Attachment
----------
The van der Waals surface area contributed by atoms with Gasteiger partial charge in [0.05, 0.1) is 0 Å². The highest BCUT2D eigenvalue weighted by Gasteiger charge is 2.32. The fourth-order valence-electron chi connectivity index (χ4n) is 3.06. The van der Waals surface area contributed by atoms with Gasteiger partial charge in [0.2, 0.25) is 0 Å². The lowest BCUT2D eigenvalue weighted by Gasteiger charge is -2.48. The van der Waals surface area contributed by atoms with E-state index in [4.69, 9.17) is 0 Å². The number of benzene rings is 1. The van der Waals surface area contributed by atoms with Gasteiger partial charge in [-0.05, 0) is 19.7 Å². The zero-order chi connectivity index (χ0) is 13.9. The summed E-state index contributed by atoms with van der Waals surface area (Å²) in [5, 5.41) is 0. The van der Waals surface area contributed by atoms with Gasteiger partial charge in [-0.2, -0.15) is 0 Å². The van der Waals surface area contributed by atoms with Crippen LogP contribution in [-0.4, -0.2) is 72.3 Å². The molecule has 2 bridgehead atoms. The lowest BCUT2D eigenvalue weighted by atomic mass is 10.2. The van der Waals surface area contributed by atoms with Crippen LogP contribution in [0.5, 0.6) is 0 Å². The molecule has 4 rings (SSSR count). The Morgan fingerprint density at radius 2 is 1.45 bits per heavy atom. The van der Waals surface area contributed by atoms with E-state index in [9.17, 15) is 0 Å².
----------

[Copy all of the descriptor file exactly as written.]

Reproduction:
The van der Waals surface area contributed by atoms with Gasteiger partial charge in [0.05, 0.1) is 0 Å². The highest BCUT2D eigenvalue weighted by Gasteiger charge is 2.32. The fourth-order valence-electron chi connectivity index (χ4n) is 3.06. The van der Waals surface area contributed by atoms with Gasteiger partial charge in [0.2, 0.25) is 0 Å². The lowest BCUT2D eigenvalue weighted by Gasteiger charge is -2.48. The van der Waals surface area contributed by atoms with E-state index in [4.69, 9.17) is 0 Å². The number of benzene rings is 1. The van der Waals surface area contributed by atoms with Gasteiger partial charge in [-0.05, 0) is 19.7 Å². The zero-order chi connectivity index (χ0) is 13.9. The summed E-state index contributed by atoms with van der Waals surface area (Å²) in [5, 5.41) is 0. The van der Waals surface area contributed by atoms with Gasteiger partial charge in [-0.2, -0.15) is 0 Å². The van der Waals surface area contributed by atoms with Crippen LogP contribution in [-0.4, -0.2) is 72.3 Å². The molecule has 2 bridgehead atoms. The lowest BCUT2D eigenvalue weighted by atomic mass is 10.2. The van der Waals surface area contributed by atoms with Crippen LogP contribution in [0.5, 0.6) is 0 Å². The molecule has 4 rings (SSSR count). The Morgan fingerprint density at radius 2 is 1.45 bits per heavy atom. The van der Waals surface area contributed by atoms with E-state index in [9.17, 15) is 0 Å².